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Solo Travel – Why You Have to Try it at Least Once

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Who hasn’t had a fight with their traveling companion(s) on a trip? Put your hand down, liar. But besides the petty quarrels, there is a whole lot more that you can dispense with when you hit the road on your own. But is it weird to travel alone? The answer is a resounding, “No!” Here are some of the reasons that I love to travel solo, and why you should try it for yourself.

Coordination? What Coordination?

Remember planning for your last group trip? You all dragged out your schedules and placed them side by side only to find a ton of things seemed impossible for your itinerary. All that squabbling and arguing because somehow, someone’s dates and responsibilities clashed. Recall what a pain it was to finally get everyone to settle on the schedule, the location and duration of every stop, and the costs? All the compromises left nobody 100% satisfied.

Say goodbye to all of that. As a solo traveler, the only logistics that matter are yours and yours alone. This is why solo trips are an excellent idea, especially for an impromptu vacation – they can be squeezed in whenever you can spare the time.

Is it weird to travel alone?

Plan? What Plan?

Exploring the world in a pair or group can be fun but there is no substitute for the true freedom that comes with solo travel. Want to spend an unplanned extra hour at the museum? Would you rather skip the museum altogether and check out street artists (or the pool bar) instead? Impromptu change of heart? Go for it! You’re the boss and every decision is the right one.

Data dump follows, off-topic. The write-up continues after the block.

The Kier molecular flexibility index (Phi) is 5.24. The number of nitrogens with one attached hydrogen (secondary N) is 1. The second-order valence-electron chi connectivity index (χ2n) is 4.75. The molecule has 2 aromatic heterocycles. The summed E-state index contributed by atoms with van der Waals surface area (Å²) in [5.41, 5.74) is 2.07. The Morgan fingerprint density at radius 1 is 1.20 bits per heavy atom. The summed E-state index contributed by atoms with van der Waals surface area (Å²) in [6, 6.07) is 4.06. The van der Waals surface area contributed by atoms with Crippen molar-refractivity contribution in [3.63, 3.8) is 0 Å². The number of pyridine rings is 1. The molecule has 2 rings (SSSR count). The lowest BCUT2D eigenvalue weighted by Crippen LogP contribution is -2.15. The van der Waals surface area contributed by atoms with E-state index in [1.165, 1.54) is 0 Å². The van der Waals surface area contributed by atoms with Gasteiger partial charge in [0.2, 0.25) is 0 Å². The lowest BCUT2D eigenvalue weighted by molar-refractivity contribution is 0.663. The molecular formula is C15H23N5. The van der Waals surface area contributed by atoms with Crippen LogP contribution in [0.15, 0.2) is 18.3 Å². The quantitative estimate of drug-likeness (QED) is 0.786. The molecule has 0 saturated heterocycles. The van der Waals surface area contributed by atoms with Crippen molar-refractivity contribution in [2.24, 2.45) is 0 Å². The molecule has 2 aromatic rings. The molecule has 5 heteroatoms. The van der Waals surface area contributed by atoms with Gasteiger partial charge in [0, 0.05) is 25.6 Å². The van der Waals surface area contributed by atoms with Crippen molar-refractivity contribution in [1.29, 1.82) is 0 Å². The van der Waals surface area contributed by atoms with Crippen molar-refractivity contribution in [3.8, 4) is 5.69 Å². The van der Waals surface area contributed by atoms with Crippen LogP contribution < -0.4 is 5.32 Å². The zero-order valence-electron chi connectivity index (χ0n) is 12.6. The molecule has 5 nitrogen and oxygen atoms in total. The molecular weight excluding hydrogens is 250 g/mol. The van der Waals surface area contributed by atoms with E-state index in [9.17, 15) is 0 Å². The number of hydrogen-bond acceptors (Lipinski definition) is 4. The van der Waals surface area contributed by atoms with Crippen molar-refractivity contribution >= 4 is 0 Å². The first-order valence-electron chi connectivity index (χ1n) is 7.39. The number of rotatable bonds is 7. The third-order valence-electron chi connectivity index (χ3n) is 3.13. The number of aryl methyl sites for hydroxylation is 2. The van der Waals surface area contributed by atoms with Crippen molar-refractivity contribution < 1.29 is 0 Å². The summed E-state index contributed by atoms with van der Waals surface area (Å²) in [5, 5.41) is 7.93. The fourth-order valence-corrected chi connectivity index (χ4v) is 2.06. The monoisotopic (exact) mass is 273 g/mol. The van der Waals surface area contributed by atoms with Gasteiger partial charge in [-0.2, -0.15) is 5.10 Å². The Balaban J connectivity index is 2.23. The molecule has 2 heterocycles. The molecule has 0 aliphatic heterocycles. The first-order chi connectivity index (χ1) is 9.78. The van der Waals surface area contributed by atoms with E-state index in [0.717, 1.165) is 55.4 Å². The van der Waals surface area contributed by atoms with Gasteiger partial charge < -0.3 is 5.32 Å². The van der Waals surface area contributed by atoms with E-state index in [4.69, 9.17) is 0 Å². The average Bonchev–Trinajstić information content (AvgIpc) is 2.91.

Solo travel is the perfect time to bid adieu to the well-trodden tourist track, too. There is always the pressure of ticking things off a list when you are with someone because explorers and tourists are ‘supposed to’, right? Not when you’re on your own.

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Is it weird to travel alone?


I’ve found that I speak to more fellow tourists and locals when I am traveling alone. That’s definitely not a conscious decision. It’s just that most of us instinctively get into discussions of the places we discover and the things we see with our travel partners. In the absence of one, it is just natural that we strike up conversations with the other people around us.

This is just as true when you are not out exploring. Be it during a bumpy bus trip or as you tan on the beach, a lone traveler is naturally more likely to strike up a conversation with others. Pairs and groups traveling together tend to talk amongst themselves (especially when discussing the strangers around them instead of talking to them). Solo travel is a perfect chance to break out of that loop and meet new people.

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Silence is Golden

Of course, travel isn’t just about connecting incessantly. Sometimes, you want to travel alone specifically because you need the solitude. When traveling with others, that’s not always possible. If your travel partner is in the mood to relate an exciting (to them) story or discuss the day and you’re in the mood for quiet, it can lead to unpleasantness.